Friday, February 08, 2008

The sufferings of the church, and the power of Christ

"Let us be calmly confident in this cause which has to do with God's
word. Christ, whose cause it is, will staunchly defend and uphold it
against the cunning of the vile devil and the tyranny of the wicked
and deceitful world. For those who confess him before this evil and
adulterous generation and must suffer much thereby, Christ in turn
will confess them before his heavenly Father and requite them for
their suffering with the delights of eternity [Matt. 10:32]. God
himself says, I Samuel 2 [:30], "He who honors me, I will honor." Even
if the waves of the sea are strong and huge billows rise up and roar
furiously as though they would drown us, the Lord is still on high and
has begun a kingdom as wide as the world which he now rules and has
decreed that it shall endure. He is greater, yes, almighty, and he
will accomplish it. Amen. There is no other way—if we desire to
possess Christ, to live and to rule with him in eternity, then
suffering must first be endured. Because this is so, why should we
heed the rage and fury of such deadly powers, of whom Psalm 2 [:4]
says God in heaven laughs at them and holds them in derision. If the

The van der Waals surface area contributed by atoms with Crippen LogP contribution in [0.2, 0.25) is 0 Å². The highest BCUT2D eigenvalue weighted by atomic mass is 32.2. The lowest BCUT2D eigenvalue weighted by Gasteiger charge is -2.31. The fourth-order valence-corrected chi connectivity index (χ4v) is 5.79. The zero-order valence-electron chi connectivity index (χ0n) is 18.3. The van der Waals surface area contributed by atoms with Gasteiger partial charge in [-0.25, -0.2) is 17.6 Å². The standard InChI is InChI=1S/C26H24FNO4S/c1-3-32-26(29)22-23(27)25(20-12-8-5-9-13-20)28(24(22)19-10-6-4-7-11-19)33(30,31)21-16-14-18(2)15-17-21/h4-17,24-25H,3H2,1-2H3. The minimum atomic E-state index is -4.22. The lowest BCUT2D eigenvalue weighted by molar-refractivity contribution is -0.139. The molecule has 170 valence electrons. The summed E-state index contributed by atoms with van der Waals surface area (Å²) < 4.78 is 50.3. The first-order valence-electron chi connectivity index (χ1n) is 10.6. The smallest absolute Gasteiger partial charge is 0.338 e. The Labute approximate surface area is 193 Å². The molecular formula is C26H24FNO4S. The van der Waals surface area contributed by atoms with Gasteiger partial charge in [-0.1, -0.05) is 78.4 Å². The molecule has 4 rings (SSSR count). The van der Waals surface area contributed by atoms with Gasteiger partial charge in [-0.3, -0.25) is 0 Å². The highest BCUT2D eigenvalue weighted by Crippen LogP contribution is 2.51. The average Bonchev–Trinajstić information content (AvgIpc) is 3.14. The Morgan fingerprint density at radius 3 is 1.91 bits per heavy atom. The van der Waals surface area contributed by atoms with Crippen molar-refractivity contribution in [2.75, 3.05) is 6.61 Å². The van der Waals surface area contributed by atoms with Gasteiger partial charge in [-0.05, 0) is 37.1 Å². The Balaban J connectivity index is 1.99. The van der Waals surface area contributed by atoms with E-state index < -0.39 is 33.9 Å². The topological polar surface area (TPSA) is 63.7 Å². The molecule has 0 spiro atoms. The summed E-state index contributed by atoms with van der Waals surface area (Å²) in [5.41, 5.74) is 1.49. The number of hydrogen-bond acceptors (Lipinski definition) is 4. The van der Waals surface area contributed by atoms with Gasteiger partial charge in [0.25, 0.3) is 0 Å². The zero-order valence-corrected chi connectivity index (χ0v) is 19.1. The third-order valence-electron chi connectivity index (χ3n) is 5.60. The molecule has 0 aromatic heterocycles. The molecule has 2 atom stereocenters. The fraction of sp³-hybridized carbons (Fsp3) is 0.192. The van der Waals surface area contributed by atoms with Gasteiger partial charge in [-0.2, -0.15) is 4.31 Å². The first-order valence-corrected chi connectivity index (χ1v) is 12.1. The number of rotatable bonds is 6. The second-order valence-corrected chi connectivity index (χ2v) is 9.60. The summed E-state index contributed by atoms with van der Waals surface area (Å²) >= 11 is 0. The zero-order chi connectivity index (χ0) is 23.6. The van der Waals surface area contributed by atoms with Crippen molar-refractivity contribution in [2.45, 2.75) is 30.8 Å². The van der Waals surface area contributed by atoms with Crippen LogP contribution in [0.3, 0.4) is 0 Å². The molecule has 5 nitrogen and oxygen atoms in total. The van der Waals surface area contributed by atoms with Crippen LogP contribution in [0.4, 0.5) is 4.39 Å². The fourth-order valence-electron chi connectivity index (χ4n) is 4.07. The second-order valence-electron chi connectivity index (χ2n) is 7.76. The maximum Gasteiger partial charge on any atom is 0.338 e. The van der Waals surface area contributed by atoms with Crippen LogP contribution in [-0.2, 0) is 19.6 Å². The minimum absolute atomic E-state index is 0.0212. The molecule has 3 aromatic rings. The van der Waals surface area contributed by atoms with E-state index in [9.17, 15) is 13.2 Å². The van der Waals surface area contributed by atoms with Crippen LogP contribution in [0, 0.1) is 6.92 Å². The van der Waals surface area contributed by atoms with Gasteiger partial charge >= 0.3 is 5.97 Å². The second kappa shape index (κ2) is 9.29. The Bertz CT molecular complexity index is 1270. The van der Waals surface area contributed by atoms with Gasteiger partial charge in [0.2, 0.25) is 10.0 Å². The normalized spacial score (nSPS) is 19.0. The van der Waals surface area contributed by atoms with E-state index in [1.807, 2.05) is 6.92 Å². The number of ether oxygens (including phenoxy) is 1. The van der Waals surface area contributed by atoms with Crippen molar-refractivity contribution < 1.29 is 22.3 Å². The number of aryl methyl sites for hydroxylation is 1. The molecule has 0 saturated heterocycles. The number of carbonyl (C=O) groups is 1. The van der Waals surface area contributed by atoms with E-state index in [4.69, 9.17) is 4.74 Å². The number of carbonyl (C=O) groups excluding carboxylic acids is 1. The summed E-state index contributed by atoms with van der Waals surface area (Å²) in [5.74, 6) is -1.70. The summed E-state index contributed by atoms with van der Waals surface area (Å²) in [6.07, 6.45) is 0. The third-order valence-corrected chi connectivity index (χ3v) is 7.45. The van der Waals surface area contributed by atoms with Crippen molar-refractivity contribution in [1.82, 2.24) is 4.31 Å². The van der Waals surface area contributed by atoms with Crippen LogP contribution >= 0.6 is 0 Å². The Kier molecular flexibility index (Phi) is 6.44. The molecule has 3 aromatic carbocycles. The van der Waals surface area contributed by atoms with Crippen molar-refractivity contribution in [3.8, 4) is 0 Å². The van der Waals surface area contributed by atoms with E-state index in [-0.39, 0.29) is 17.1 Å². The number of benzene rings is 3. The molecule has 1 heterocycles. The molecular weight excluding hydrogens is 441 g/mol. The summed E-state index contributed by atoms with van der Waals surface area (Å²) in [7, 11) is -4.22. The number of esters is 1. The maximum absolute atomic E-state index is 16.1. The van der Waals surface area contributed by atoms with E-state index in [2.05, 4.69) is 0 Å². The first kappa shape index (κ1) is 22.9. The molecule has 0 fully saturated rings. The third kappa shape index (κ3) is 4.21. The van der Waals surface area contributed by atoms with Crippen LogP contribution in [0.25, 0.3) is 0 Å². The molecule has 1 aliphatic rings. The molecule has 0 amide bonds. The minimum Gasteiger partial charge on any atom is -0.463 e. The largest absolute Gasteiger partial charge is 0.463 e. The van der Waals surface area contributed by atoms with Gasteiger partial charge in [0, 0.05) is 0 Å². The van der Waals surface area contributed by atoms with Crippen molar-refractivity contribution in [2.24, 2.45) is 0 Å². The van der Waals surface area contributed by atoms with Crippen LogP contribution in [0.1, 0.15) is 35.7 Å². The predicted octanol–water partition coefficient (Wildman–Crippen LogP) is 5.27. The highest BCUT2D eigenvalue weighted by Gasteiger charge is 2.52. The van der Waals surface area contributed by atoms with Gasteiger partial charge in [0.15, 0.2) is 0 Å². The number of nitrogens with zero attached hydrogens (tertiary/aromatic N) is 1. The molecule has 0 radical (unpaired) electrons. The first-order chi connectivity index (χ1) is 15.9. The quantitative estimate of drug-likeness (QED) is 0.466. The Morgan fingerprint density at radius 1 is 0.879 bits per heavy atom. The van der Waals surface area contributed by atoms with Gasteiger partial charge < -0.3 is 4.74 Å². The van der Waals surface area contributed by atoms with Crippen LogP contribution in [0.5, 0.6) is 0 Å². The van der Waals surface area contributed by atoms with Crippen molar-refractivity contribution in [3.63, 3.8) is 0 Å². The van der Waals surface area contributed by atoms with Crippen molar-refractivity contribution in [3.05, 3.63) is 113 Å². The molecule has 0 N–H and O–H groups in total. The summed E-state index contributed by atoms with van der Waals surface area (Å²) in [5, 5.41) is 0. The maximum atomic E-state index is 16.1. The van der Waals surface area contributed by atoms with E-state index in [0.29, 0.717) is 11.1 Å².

eternal and omnipotent emperor whose name is God and who lives to all
eternity mocks and derides them, why should we fear them, or mourn and
weep? Truly, God does not mock them in his own defense. He will always
be the one dwelling in heaven no matter how they rage against him. But
he mocks them to encourage us, so that we may take heart and bravely
laugh at their onslaughts. Therefore the only thing necessary for us
to do is to believe and to pray most confidently in Christ's name that
God will give us strength, since he has erected his kingdom and this
is his doing. It is he who without our help, counsel, thought, or
effort has brought his kingdom forth and has advanced and preserved it
to this day. I have no doubt that he will consummate it without our
advice or assistance. Because "I know in whom I believe," as St. Paul
says [II Tim. 1:12], I am certain that he will grant me more, do far
more abundantly, and help and counsel us beyond all that we ask or
think [Eph. 3:20]. He is called the Lord who can and will help in a
wonderful, glorious, and mighty way, particularly when the need is the
greatest. We are meant to be human beings, not divine. So let us take
comfort in his word and, trusting his promise, call upon him
confidently for deliverance in time of distress and he will help. That
is all there is to it; we have no alternative; otherwise, eternal
unrest would be our reward. May God save us from that for the sake of
his dear Son, our Savior and eternal Priest, Jesus Christ. Amen."

Source: Luther's Works, 43:176.

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